Asia (where most new strains of influenza arise) that put ducks, pigs, and farmers in close proximity may facilitate genetic shift in the virus (Scholtissek and Naylor, 1988; Langone, 1990; Morse, 1990). This theory is based on the idea that pigs have been infected by both an avian influenza virus and a human influenza virus. These viruses, while inside the pig, exchange genetic material, potentially resulting in a more virulent virus capable of initiating a pandemic if passed to humans.

To date, 14 distinct H and 9 distinct N influenza A antigens have been identified in birds and animals. Only three subtype combinations (representing three H and two N antigens) are known to cause disease in man: H1N1, H2N2, and H3N2. There have been two antigenic shifts in the influenza A virus since 1918: the first, in 1957, produced the H2N2 subtype; the second, in 1968, the H3N2 subtype. Antigenic drift and antigenic shift both challenge the immunity of human populations and require constant changes in the composition of influenza vaccine. Predicting the direction of these changes (based on worldwide surveillance data) is difficult.

Human Immunodeficiency Virus

A second example of RNA variability is HIV. HIV-1 and HIV-2, the two known HIV viruses, exhibit extensive genetic variability and exist in infected individuals as a complex mixture of closely related genomes, or quasispecies. These quasispecies undergo rapid genetic change such that the major viral form present in chronically infected persons differs over time. This continual change can result in alterations of those parts of the virus recognized by the human immune system; the effect of such alterations is to make the immune system less able to eliminate or suppress the virus.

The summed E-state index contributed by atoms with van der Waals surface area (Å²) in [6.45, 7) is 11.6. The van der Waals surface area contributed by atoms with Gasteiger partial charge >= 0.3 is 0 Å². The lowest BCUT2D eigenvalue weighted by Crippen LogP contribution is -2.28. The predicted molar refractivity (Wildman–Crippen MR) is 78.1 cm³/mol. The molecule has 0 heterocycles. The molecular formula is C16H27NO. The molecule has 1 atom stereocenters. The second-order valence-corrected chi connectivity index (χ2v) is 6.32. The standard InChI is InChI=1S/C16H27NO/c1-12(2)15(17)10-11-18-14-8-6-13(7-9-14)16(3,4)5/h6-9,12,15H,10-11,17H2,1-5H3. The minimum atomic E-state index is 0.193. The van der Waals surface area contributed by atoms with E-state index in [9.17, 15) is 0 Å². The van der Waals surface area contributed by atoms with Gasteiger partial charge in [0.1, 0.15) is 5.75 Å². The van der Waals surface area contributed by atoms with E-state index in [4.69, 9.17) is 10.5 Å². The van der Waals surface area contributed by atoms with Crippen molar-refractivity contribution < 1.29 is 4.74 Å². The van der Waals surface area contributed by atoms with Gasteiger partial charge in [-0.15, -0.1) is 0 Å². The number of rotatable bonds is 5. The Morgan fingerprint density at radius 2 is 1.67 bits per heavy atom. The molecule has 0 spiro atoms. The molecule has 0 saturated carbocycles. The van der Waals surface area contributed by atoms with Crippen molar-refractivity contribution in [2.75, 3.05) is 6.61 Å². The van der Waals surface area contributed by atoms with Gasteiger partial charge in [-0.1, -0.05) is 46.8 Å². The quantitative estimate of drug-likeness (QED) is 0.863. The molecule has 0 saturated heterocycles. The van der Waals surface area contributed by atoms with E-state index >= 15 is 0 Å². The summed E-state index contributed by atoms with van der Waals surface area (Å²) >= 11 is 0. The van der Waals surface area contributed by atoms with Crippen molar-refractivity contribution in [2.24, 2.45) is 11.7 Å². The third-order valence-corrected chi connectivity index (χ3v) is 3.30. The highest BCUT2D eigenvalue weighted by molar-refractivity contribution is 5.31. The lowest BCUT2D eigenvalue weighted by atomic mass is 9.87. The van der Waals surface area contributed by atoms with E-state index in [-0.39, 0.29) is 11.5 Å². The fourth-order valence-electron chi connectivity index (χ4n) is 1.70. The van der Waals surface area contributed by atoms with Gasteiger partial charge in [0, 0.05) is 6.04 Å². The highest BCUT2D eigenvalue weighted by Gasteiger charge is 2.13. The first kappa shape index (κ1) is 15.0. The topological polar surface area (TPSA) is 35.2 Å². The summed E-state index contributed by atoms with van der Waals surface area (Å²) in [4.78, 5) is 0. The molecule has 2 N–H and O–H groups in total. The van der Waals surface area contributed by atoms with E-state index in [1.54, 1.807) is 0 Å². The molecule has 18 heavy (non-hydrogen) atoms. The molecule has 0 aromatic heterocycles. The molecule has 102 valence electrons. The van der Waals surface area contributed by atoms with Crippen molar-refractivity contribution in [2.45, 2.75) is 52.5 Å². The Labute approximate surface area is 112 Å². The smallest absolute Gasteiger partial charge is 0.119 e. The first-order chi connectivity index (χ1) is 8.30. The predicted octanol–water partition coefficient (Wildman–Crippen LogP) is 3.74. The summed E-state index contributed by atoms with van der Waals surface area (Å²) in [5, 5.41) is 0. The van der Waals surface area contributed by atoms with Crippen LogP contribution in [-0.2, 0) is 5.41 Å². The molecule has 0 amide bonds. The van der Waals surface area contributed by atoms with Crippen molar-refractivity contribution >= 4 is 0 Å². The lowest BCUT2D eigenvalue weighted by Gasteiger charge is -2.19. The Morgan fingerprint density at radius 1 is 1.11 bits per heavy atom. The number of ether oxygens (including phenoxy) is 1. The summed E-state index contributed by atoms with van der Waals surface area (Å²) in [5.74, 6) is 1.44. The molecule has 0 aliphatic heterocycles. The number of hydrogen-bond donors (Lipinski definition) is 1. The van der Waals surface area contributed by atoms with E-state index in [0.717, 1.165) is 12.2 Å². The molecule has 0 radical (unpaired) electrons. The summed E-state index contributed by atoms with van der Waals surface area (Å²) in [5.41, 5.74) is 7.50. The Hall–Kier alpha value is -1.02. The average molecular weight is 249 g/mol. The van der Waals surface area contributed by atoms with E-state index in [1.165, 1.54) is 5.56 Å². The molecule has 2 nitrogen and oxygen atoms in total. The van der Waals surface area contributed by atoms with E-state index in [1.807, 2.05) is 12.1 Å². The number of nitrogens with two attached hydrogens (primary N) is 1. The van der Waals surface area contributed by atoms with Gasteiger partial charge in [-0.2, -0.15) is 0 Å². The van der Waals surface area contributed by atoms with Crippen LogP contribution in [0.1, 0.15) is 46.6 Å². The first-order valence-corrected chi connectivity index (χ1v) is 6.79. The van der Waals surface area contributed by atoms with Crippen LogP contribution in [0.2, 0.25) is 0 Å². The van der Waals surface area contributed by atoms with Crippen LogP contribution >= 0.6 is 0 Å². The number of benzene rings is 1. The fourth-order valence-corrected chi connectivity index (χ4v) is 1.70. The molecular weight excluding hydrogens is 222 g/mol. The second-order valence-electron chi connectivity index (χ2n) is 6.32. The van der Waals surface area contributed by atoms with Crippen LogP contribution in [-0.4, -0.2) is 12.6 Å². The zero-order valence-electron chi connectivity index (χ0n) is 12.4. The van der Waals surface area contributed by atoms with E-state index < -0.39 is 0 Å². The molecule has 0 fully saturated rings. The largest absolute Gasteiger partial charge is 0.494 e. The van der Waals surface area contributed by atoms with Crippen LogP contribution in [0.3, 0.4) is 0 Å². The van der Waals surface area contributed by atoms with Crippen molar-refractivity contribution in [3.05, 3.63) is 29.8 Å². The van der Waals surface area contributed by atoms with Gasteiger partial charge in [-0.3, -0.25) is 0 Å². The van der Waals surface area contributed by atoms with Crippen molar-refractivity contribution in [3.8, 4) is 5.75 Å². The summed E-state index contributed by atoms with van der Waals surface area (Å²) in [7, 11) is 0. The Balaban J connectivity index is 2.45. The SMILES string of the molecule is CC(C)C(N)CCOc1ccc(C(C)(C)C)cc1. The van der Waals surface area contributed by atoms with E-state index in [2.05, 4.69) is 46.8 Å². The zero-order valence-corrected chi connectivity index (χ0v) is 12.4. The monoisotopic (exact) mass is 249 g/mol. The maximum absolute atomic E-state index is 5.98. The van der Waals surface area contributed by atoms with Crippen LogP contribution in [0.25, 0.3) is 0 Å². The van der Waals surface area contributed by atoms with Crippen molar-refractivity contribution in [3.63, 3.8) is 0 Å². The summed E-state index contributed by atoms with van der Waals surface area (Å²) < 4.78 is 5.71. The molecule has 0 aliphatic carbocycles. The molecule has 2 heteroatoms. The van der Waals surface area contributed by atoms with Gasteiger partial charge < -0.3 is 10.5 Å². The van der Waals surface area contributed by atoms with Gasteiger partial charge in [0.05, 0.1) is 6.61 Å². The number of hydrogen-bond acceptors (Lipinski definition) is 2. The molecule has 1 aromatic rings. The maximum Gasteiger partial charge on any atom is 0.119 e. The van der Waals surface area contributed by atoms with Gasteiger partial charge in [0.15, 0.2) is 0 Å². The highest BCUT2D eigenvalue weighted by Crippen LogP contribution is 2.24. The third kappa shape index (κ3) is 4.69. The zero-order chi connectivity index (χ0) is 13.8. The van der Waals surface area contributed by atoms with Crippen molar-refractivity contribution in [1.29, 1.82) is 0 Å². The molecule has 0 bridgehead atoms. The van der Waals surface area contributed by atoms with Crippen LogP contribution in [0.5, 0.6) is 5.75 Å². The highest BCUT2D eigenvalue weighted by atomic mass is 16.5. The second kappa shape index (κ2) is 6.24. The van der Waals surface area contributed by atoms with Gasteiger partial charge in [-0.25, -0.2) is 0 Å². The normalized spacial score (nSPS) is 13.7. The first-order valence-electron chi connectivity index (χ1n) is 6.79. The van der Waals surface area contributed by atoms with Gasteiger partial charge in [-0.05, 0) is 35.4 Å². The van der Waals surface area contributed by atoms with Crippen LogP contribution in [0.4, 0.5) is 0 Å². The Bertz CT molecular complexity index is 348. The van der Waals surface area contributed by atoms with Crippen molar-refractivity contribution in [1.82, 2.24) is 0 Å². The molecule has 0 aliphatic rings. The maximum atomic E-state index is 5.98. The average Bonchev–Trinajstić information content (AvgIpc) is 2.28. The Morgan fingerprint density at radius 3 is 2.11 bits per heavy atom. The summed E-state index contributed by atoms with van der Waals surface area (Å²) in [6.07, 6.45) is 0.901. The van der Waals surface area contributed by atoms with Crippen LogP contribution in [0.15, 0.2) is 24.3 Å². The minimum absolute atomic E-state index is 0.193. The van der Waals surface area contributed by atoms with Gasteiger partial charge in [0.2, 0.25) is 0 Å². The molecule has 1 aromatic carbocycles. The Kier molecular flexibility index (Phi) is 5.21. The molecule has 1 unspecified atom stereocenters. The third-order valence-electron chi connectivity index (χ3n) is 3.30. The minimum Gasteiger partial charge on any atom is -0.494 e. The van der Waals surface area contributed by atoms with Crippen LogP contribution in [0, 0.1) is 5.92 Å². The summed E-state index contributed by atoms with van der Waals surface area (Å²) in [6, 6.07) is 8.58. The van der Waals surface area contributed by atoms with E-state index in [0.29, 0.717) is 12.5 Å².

It is likely that the extensive genetic variability of HIV-1 and HIV-2 will present major problems in the development of an effective vaccine. Because the differences between HIV-1 and HIV-2 are significant, a vaccine against one will probably not be effective against the other. More worrisome is the possibility that an HIV-1 or HIV-2 vaccine will not be effective against all quasispecies within that one subgroup. The quasispecies in any one person are closely related to each other but are different from those in someone else, raising the possibility that vaccines of different antigenic composition will be needed to prevent infection or disease in different individuals. Of additional concern is the fact that the majority of HIV isolates from other countries, such as Thailand and countries in Africa, differ substantially from strains found in the United States and Europe. It is highly probable that a widely effective HIV vaccine will need to be a composite of viral antigens from different regions of the globe or that multiple vaccines, targeted for specific regions, will need to be developed.



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